Can you tell me more about the types of careers that Anthropology majors go into after graduation?

During their time at JMU, our majors develop their own career interests that reflect not only what they are learning with their professors but also their growing interests in the world around them. Our majors are self-selecting and self-starters. They have clarity of purpose and are highly motivated to learn and gain new skills. These are some of the careers that our majors have pursued and found rewarding:

  • The Smithsonian
  • The National Park Service
  • Archaeological Firms
  • Publishing Houses
  • Media Organizations
  • Museums
  • Public Health Programs
  • Healthcare Organizations
  • NGOs
  • Graduate and Professional schools
  • Law School, Business School
  • Communications and Public Relations
  • Counseling Professions
  • Marketing Companies
  • Human Resources
  • Government agencies
  • Financial Services
  • Peace Corps, Americorps, Teach for America
  • Non-profit organizations
  • Environmental consulting firms
  • Fundraising
  • Policy Institutes
  • International Affairs
  • Federal, State, and Local Government



 What about graduate school?

If and when our students go to graduate school, it is typically after a few years of post-JMU work experience, although some students have gone directly on to graduate and professional studies after completing their undergraduate Anthropology major. Students who seek graduate studies after working for a few years tend to use that time to consider what they will need from a graduate education to further develop their career trajectory. Some of our students stay in Anthropology for graduate school. Many of our students, however, go into new fields, such as Cultural Resource Management, Public Health, Human Resources, Public Administration, and International Affairs. The Anthropology major is a great springboard for the next stages of our students’ lives.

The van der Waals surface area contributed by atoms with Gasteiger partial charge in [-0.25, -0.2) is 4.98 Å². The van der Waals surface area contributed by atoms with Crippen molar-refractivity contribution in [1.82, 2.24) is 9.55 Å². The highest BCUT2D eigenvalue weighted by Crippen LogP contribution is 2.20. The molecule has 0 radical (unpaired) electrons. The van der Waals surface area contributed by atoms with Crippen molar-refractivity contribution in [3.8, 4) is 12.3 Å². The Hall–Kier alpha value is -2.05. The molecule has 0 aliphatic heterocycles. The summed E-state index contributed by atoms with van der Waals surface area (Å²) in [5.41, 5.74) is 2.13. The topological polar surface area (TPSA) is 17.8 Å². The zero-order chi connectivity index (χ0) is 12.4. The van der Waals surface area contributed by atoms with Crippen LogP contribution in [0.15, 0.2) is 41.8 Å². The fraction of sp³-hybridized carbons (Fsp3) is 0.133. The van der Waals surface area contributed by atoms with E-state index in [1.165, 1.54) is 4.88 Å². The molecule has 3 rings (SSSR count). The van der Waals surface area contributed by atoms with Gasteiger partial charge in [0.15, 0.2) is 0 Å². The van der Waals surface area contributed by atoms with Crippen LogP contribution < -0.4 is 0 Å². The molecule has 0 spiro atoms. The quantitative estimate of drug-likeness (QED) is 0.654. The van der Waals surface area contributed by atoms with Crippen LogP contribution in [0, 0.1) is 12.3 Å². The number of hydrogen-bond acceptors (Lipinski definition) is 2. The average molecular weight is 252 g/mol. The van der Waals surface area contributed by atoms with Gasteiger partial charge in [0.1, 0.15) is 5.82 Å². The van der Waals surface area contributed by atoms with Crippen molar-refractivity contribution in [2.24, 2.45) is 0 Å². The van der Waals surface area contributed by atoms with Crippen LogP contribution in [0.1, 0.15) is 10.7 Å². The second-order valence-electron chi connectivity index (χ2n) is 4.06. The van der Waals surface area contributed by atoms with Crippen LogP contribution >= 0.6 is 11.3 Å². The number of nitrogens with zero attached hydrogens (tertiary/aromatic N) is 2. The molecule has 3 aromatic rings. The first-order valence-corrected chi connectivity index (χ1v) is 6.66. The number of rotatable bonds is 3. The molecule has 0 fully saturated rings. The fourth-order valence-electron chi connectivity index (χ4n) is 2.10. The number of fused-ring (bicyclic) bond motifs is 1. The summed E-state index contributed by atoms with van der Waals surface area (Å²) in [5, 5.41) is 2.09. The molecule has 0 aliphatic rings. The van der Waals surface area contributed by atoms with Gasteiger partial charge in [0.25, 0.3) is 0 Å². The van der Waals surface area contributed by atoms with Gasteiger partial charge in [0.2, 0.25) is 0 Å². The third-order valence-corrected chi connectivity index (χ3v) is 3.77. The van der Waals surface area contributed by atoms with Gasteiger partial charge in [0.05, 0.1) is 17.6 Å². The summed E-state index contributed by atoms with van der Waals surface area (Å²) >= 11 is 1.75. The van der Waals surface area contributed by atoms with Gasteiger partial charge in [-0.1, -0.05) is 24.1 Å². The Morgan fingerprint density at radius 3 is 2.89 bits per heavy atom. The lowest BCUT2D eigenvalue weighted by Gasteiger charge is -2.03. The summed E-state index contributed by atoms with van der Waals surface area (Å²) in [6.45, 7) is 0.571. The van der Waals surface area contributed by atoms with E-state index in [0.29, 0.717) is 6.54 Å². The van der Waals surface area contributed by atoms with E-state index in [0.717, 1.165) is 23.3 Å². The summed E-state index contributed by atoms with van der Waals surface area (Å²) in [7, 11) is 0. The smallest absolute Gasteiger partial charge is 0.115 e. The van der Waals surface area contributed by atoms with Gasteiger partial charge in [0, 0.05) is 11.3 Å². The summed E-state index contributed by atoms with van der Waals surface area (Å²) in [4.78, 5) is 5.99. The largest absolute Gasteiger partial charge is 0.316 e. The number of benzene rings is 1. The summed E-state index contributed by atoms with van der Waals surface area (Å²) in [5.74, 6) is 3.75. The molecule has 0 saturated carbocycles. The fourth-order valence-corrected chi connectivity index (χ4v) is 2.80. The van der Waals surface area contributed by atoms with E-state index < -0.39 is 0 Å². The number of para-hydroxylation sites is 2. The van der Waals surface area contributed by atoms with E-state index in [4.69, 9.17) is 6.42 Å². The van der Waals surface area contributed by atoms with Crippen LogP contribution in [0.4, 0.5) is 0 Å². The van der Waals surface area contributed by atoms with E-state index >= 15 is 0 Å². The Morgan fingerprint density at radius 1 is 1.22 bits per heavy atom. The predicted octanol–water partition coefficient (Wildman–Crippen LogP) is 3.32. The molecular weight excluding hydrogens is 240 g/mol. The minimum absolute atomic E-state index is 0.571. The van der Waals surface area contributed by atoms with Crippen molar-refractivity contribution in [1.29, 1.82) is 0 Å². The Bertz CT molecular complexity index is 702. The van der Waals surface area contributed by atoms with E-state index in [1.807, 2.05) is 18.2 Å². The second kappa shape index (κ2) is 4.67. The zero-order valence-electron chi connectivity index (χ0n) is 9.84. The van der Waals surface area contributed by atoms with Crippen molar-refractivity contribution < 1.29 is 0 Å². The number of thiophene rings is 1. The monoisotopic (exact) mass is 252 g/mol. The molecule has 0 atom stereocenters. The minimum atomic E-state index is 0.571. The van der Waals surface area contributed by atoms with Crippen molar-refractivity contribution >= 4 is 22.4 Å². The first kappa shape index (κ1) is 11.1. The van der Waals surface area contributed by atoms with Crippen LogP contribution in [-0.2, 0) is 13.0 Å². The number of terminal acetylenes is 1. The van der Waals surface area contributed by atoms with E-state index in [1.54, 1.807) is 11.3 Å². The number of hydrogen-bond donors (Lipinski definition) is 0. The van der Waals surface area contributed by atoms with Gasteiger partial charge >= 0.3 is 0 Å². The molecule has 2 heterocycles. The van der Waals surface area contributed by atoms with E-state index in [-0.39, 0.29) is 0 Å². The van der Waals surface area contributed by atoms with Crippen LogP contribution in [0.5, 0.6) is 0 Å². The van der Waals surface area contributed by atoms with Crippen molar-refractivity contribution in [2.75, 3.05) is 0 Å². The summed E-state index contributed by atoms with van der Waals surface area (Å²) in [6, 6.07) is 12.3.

Tell me about the faculty. How will they mentor me?

Our faculty are excellent. They win awards for teaching and research. They are all actively engaged in research and their professional fields. Each faculty member mentors 10-15 majors within the department. This means that our students receive individualized mentoring and build strong, long-lasting networks with their advisers that continue after our students graduate from JMU.

 Does the Anthropology Program offer career advising?

Each year alumni from both Anthropology and Sociology return to JMU to meet with and advise our current students. Anthropology classes regularly contain material focused on career planning. Faculty advise and supervise internships. Faculty also consult with the University Career Center on ways to position our majors to determine and develop their professional tracks. Career advising begins on the first day of your major and continues well beyond graduation!

 How can I get more information?

Please email Dr. Amy Paugh, Anthropology Program Coordinator in the Department of Sociology and Anthropology, at if you have any questions or would like to visit the department, meet with faculty, and visit our labs.